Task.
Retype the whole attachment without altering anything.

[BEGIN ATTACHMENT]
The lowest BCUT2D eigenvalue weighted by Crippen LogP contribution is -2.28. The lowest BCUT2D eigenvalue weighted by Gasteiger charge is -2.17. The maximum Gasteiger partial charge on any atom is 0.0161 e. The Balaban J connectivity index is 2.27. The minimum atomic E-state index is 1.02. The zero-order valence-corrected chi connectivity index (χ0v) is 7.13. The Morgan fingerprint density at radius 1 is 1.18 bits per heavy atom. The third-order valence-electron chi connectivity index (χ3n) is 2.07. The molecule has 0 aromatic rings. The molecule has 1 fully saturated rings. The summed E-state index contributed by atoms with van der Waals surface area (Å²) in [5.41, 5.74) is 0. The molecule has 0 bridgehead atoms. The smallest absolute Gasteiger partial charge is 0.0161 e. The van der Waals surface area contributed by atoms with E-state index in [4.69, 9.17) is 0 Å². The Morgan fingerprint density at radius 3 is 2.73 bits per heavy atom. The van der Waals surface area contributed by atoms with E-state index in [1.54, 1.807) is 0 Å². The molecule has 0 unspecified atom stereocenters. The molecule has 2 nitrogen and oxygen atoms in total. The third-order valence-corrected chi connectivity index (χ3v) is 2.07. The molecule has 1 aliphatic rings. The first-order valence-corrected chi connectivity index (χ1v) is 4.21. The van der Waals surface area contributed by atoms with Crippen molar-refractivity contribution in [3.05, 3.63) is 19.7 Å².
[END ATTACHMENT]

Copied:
The lowest BCUT2D eigenvalue weighted by Crippen LogP contribution is -2.28. The lowest BCUT2D eigenvalue weighted by Gasteiger charge is -2.17. The maximum Gasteiger partial charge on any atom is 0.0161 e. The Balaban J connectivity index is 2.27. The minimum atomic E-state index is 1.02. The zero-order valence-corrected chi connectivity index (χ0v) is 7.13. The Morgan fingerprint density at radius 1 is 1.18 bits per heavy atom. The third-order valence-electron chi connectivity index (χ3n) is 2.07. The molecule has 0 aromatic rings. The molecule has 1 fully saturated rings. The summed E-state index contributed by atoms with van der Waals surface area (Å²) in [5.41, 5.74) is 0. The molecule has 0 bridgehead atoms. The smallest absolute Gasteiger partial charge is 0.0161 e. The van der Waals surface area contributed by atoms with E-state index in [4.69, 9.17) is 0 Å². The Morgan fingerprint density at radius 3 is 2.73 bits per heavy atom. The van der Waals surface area contributed by atoms with E-state index in [1.54, 1.807) is 0 Å². The molecule has 0 unspecified atom stereocenters. The molecule has 2 nitrogen and oxygen atoms in total. The third-order valence-corrected chi connectivity index (χ3v) is 2.07. The molecule has 1 aliphatic rings. The first-order valence-corrected chi connectivity index (χ1v) is 4.21. The van der Waals surface area contributed by atoms with Crippen molar-refractivity contribution in [3.05, 3.63) is 19.7 Å².